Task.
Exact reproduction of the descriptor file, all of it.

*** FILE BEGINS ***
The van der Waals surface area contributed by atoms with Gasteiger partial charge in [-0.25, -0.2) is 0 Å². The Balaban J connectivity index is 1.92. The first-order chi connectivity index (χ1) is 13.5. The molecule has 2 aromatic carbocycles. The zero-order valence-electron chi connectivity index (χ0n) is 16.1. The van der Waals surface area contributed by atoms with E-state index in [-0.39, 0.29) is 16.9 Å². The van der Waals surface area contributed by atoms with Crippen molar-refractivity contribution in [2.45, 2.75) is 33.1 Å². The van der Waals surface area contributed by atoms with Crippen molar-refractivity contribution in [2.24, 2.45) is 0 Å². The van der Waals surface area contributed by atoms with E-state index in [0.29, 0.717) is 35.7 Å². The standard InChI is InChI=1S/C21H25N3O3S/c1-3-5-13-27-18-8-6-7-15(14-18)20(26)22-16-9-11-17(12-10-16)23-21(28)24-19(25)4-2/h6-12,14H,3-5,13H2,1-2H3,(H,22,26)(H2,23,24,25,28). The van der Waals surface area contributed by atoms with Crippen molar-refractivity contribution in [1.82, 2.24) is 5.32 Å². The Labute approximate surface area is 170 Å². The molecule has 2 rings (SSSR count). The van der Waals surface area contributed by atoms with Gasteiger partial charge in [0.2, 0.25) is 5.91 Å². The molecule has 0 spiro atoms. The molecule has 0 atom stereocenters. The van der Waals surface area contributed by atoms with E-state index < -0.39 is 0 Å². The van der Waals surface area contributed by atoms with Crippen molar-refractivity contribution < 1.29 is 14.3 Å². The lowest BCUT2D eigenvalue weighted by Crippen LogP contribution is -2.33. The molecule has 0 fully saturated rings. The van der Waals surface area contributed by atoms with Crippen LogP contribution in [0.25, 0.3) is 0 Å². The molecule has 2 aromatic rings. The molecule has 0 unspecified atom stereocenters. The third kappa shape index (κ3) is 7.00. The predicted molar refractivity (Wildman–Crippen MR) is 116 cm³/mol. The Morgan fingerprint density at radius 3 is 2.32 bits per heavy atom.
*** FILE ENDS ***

The van der Waals surface area contributed by atoms with Gasteiger partial charge in [-0.25, -0.2) is 0 Å². The Balaban J connectivity index is 1.92. The first-order chi connectivity index (χ1) is 13.5. The molecule has 2 aromatic carbocycles. The zero-order valence-electron chi connectivity index (χ0n) is 16.1. The van der Waals surface area contributed by atoms with E-state index in [-0.39, 0.29) is 16.9 Å². The van der Waals surface area contributed by atoms with Crippen molar-refractivity contribution in [2.45, 2.75) is 33.1 Å². The van der Waals surface area contributed by atoms with Crippen molar-refractivity contribution in [2.24, 2.45) is 0 Å². The van der Waals surface area contributed by atoms with E-state index in [0.29, 0.717) is 35.7 Å². The standard InChI is InChI=1S/C21H25N3O3S/c1-3-5-13-27-18-8-6-7-15(14-18)20(26)22-16-9-11-17(12-10-16)23-21(28)24-19(25)4-2/h6-12,14H,3-5,13H2,1-2H3,(H,22,26)(H2,23,24,25,28). The van der Waals surface area contributed by atoms with Crippen molar-refractivity contribution in [1.82, 2.24) is 5.32 Å². The Labute approximate surface area is 170 Å². The molecule has 2 rings (SSSR count). The van der Waals surface area contributed by atoms with Gasteiger partial charge in [0.2, 0.25) is 5.91 Å². The molecule has 0 spiro atoms. The molecule has 0 atom stereocenters. The van der Waals surface area contributed by atoms with E-state index < -0.39 is 0 Å². The van der Waals surface area contributed by atoms with Crippen molar-refractivity contribution < 1.29 is 14.3 Å². The lowest BCUT2D eigenvalue weighted by Crippen LogP contribution is -2.33. The molecule has 0 fully saturated rings. The van der Waals surface area contributed by atoms with Crippen LogP contribution in [0.25, 0.3) is 0 Å². The molecule has 2 aromatic rings. The molecule has 0 unspecified atom stereocenters. The third kappa shape index (κ3) is 7.00. The predicted molar refractivity (Wildman–Crippen MR) is 116 cm³/mol. The Morgan fingerprint density at radius 3 is 2.32 bits per heavy atom.